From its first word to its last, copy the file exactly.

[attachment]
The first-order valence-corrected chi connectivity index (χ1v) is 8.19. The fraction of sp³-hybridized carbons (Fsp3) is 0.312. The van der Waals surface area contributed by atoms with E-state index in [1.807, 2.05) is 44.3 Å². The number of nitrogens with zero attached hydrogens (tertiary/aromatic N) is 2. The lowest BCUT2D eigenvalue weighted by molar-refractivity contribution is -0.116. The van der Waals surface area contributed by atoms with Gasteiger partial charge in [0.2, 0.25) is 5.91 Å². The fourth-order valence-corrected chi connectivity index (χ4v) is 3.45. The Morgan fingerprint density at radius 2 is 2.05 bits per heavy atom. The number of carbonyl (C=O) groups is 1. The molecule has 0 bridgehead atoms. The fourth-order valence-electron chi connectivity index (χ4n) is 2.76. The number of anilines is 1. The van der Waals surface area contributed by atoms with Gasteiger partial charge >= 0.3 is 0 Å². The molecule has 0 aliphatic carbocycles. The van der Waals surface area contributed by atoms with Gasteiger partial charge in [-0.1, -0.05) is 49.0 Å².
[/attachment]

The first-order valence-corrected chi connectivity index (χ1v) is 8.19. The fraction of sp³-hybridized carbons (Fsp3) is 0.312. The van der Waals surface area contributed by atoms with E-state index in [1.807, 2.05) is 44.3 Å². The number of nitrogens with zero attached hydrogens (tertiary/aromatic N) is 2. The lowest BCUT2D eigenvalue weighted by molar-refractivity contribution is -0.116. The van der Waals surface area contributed by atoms with Gasteiger partial charge in [0.2, 0.25) is 5.91 Å². The fourth-order valence-corrected chi connectivity index (χ4v) is 3.45. The Morgan fingerprint density at radius 2 is 2.05 bits per heavy atom. The number of carbonyl (C=O) groups is 1. The molecule has 0 bridgehead atoms. The fourth-order valence-electron chi connectivity index (χ4n) is 2.76. The number of anilines is 1. The van der Waals surface area contributed by atoms with Gasteiger partial charge >= 0.3 is 0 Å². The molecule has 0 aliphatic carbocycles. The van der Waals surface area contributed by atoms with Gasteiger partial charge in [-0.1, -0.05) is 49.0 Å².